You’re currently viewing the SEGA news archives, filled with wonderful rants, gems, rambles, and other assorted written works of confusion about SEGA games. In all seriousness, it’s mostly news and updates on the SEGA section of the site with a few editorials sprinkled in for good measure.
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Sonic CD, notably absent from recent Sonic compilations, is being made available on most major digital distribution platforms.
Via SEGA Blog.
Sega blog UK:Resistance is down for the count. Sad to see it go, but it was probably time.
Warm weather, convertibles, girls, palm trees, fast cars, sandy beaches, more cars, the ocean, tons of highway, blue skies… What could it be? California, of course. And what game reminds me of California more than any other? Outrun.
January. The coldest month of the year for the middle of the eastern half of the US. Living here nearly all of my life has made me expect a few things out of this month: snow, cold, ice, sunsets at 5:20, overcast skies, heavy coats, scarves, dead trees, dead grass, cars powdered with road salts, snow tires…
So, it’s much to my happy surprise to find that I’m shipped off to southern California for a couple of weeks in January.
Two things immediately stick out: The weather is great. And the traffic is horrible. (more…)
Out in California, on the opposite side of the US, and what do I happen across? Something I thought I may never see in person: an authentic Virtual On arcade cabinet.
In a semi-random situation, I found myself on the opposite side of the US for the past couple of weeks, and somehow I ended up at the Redondo Beach Pier outside of LA. Little did I know that when I stumbled upon the “Fun Fish Market & Restaurant,” that I’d actually be wandering into an awesome arcade. The place definitely looked the part; Unlike the glitzy sheen of the neon-coated GameWorks and Dave & Busters of today, the dim lighting and concrete floors felt a tad grimy and very well-worn.
So, I perused the place, and in a corner, found some retro machines with classics like Centipede, Galactica, Tempest, and Mortal Kombat. It was definitely worth a quarter to play the original MK, which unfortunately my brain had completely forgotten over the years. The result: Sub-Zero kicked my ass.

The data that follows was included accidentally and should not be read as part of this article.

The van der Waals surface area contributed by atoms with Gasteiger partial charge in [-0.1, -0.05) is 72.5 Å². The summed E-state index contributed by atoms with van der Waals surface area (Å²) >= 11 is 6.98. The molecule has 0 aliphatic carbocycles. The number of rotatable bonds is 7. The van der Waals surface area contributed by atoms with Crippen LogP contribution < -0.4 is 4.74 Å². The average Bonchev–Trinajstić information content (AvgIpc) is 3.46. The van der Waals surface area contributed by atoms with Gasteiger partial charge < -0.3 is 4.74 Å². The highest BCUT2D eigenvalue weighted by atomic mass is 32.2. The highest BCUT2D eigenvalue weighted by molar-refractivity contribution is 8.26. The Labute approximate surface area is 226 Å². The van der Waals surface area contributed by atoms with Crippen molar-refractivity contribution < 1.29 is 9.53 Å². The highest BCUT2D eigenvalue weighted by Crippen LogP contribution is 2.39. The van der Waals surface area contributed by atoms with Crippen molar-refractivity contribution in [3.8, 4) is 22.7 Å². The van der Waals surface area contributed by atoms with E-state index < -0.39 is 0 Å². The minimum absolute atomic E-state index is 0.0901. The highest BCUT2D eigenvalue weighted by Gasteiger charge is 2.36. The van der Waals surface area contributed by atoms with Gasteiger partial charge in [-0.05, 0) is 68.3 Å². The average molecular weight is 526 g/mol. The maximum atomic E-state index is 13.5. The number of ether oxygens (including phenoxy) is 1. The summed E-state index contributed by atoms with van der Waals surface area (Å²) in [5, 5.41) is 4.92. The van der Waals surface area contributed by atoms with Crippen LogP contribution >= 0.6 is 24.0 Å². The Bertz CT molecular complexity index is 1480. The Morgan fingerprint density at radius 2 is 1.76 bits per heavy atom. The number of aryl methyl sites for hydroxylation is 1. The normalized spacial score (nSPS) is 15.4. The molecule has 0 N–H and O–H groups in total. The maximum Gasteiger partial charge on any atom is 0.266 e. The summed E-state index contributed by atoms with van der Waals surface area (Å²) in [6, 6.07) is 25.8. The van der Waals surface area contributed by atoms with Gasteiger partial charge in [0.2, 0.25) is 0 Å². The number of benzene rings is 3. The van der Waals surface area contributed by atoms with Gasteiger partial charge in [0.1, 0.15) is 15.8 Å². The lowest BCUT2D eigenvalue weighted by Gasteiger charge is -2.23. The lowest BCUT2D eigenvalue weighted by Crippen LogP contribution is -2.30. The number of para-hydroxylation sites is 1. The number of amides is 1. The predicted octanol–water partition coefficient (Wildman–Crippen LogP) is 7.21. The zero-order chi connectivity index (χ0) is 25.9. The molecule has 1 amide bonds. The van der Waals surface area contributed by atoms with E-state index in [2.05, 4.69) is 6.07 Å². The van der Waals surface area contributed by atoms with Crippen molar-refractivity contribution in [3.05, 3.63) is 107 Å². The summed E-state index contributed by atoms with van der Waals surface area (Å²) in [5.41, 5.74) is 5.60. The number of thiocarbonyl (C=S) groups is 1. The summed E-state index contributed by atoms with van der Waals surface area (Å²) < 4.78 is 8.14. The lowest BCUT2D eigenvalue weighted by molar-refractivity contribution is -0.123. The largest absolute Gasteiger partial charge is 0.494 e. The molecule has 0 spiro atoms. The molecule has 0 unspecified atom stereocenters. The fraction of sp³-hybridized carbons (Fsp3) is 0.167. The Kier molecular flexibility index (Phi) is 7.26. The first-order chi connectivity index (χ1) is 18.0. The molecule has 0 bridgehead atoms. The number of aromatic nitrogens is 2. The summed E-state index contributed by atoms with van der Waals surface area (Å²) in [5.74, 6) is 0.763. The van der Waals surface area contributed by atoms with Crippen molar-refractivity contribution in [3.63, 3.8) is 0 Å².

I was afraid I spent my quarter too soon, though, when I ran into an arcade rarity: a Virtual On machine
This may be the first time that I’ve ever seen one in person. I checked my pocket and, lucky me, there were enough quarters left for the ultra-expensive, 50-cent Virtual On. I sat down, adjusted the seat, leaned back, grabbed the twinsticks and hit Start.
Virtuaroid… Apharmd, of course.
Now, it’s time to get down to business. The twinsticks on this game seem very natural, and after a couple of seconds, I was jump cancelling like nobody’s business… because I soon realized that the right trigger was broken. Shit. I’ve only the bomb to work with? No melee attacks? No shotgun?
Sucks, but I managed to beat Temjin, and was well on my way to taking out Viper II via clock stoppage until I got cocky. Damn, I wish Sega had made more of these machines.
After years of Sega announcing that Sonic has returned to his roots, it finally happens. Sonic’s back in a solo 2D platforming adventure, but despite the appearance, Sonic the Hedgehog 4 seems lacking.
Sonic the Hedgehog, I like to remember you in your glory years. Your original Genesis games are some of the best sidescrollers I’ve ever played. The sheer size of Sonic 3 and Knuckles is amazing.
The Saturn years were rough. Sonic 3D Blast was probably a sign that the end was in sight. The Dreamcast’s Sonic Adventure was the series’ last hurrah. Blazing fast Sonic levels, an exploration hub, big stories with different points of view told from each character – it all really created an experience. (more…)
That game called Rez finally gets the mass availability that it deserves on the Xbox 360. In this rundown, The Local ditch checks out the new features to see if Rez HD is a worthy release.
Rez, Sega’s techno shooter tale of self-awareness and kinesthesia, saw a limited release on the Dreamcast and PS2 in 2001. In 2008, mass availability finally happened when the game arrived on Xbox Live and was later packed with Lumines Live and E4 in the Qubed set.
I like Rez. Rez is still Rez. Rez is still good. The selling point, of course, is that the game is in HD, with enhanced resolutions and a 5.1 channel mix. No doubt, the additions complement the game. The sharper images give the Tron-like world a nice clarity, while extra effects, like bloom, help push the game’s visuals over the top. (more…)
Rumor has it that SEGA may be creating a Dreamcast collection for release on the XBOX 360 and PS3 consoles.